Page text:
Ali Tatar, a military personnel implicated in the Ergenekon case, committed suicide after he was bullied by FETO-affiliated prosecutors and FETO media. He wrote in a note he left to his family, “You should know that I, who didn’t commit the least crime or sin, am putting an end to my life to rebel against this unlawfulness and become a light in this darkness.” But FETO media wasn’t done with pestering Tatar even after his suicide. It continued to write news stories on fabricated evidence to prove his so-called allegiance to DHKP-C.
The other well-known victim of FETO and its media in the Ergenekon conspiracy was Turkan Saylan. Her main occupation was medicine but she rose to fame mainly with her endeavors in the field of education, administrating a foundation called the Foundation for Supporting Modern Life (ÇYDD) which gave scholarship to students living or willing to live a modern/secular life. FETO media claimed that elements of a prostitution gang within the military was provided scholarship by ÇYDD. Meanwhile, Saylan was receiving treatment for her cancer and her condition was critical. But this didn’t prevent FETO-affiliated police from raiding Saylan’s apartment at five o’clock in the morning. She died 35 days after this raid.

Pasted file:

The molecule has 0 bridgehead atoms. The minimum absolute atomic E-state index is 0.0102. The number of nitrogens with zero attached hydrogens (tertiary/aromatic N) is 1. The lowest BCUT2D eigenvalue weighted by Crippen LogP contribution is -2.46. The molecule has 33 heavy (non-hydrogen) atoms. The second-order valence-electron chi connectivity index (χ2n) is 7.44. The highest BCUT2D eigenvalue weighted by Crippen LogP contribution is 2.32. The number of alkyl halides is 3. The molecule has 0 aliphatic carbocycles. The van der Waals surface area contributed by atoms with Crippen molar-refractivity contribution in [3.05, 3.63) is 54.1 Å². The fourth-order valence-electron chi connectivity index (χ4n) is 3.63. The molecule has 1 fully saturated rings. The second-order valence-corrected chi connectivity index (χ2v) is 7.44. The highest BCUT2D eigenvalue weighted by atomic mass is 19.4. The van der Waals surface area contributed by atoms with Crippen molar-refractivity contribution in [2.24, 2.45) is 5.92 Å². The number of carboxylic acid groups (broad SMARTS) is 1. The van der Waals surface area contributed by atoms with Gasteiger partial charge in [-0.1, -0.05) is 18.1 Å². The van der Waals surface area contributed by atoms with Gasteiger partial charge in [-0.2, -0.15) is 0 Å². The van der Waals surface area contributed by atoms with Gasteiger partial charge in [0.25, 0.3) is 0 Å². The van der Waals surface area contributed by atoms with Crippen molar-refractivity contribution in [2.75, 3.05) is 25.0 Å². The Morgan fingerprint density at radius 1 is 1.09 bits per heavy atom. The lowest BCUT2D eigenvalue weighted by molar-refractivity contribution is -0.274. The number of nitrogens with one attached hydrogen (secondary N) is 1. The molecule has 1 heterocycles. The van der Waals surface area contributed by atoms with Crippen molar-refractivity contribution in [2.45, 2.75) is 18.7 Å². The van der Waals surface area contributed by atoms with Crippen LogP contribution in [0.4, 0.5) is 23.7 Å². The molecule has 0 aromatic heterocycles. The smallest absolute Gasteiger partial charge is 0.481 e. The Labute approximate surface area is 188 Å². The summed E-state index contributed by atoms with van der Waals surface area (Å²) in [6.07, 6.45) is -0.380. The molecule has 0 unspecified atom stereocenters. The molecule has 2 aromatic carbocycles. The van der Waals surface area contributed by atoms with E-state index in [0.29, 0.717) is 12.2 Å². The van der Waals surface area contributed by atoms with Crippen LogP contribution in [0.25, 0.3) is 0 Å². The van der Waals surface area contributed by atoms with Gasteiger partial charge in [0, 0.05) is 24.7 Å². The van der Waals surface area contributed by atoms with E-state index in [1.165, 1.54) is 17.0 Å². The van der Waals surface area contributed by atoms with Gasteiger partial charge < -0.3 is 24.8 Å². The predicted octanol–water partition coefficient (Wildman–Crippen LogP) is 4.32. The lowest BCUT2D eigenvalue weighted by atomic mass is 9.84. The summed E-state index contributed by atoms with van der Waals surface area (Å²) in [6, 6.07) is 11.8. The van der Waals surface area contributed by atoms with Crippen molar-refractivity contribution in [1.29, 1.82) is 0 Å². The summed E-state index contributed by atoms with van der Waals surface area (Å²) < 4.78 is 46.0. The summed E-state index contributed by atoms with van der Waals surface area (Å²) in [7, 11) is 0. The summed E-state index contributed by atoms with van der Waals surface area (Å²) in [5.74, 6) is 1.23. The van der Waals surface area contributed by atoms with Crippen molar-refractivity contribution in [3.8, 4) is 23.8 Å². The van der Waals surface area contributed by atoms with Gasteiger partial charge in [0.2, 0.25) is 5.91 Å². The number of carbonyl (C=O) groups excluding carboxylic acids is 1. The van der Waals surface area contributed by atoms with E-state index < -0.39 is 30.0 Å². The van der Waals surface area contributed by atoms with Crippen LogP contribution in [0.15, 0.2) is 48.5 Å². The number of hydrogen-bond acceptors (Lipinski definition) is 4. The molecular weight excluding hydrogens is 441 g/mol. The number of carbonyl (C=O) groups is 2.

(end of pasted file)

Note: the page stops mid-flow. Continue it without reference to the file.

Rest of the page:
The PKK also had its own media in Turkey and its international media is still active just like that of FETO. Of course, these so-called media institutions never admitted that they were mere PKK propagandists. Instead, they immediately alluded to the notion of “press freedom” when they were shut down. But the truth was that the closed media outlets had concrete relations with the PKK. For instance, daily newspaper Ozgur Gundem, one of the best known PKK mouthpieces, called dead PKK militants “our martyrs.” Another Ozgur Gundem headline read, “It is time to watch over Ocalan.” It might sound unbelievable but even PKK commanders such as Bese Hozat, Duran Kalkan and Mustafa Karasu wrote columns for the newspaper. This newspaper was being published for years – a fact which shows the unimaginably high level of tolerance in Turkey. But Turkey reached the end of rope especially after the PKK ruined the peace process.
Again, can you imagine that a pro-DAESH newspaper be published in the West; that, in addition, DAESH commanders write columns for it; and that they say the press freedom is violated when their propaganda outlets were shut down? Exactly the same happened in Turkey and the international media vehemently went on to defend the PKK media elements, casting the issue as a matter of press freedom. Asli Erdogan, who was a novelist besides her job as a member of the advisory board of Ozgur Gundem, was one of the favorite figures the international media advertised to trick the reader into believing that the press freedom in Turkey was really being trampled, that Asli Erdogan was being tried or Ozgur Gundem shut because they were critical of the government. Once again, none of these ‘details’ were mentioned in the articles and stories of the international media.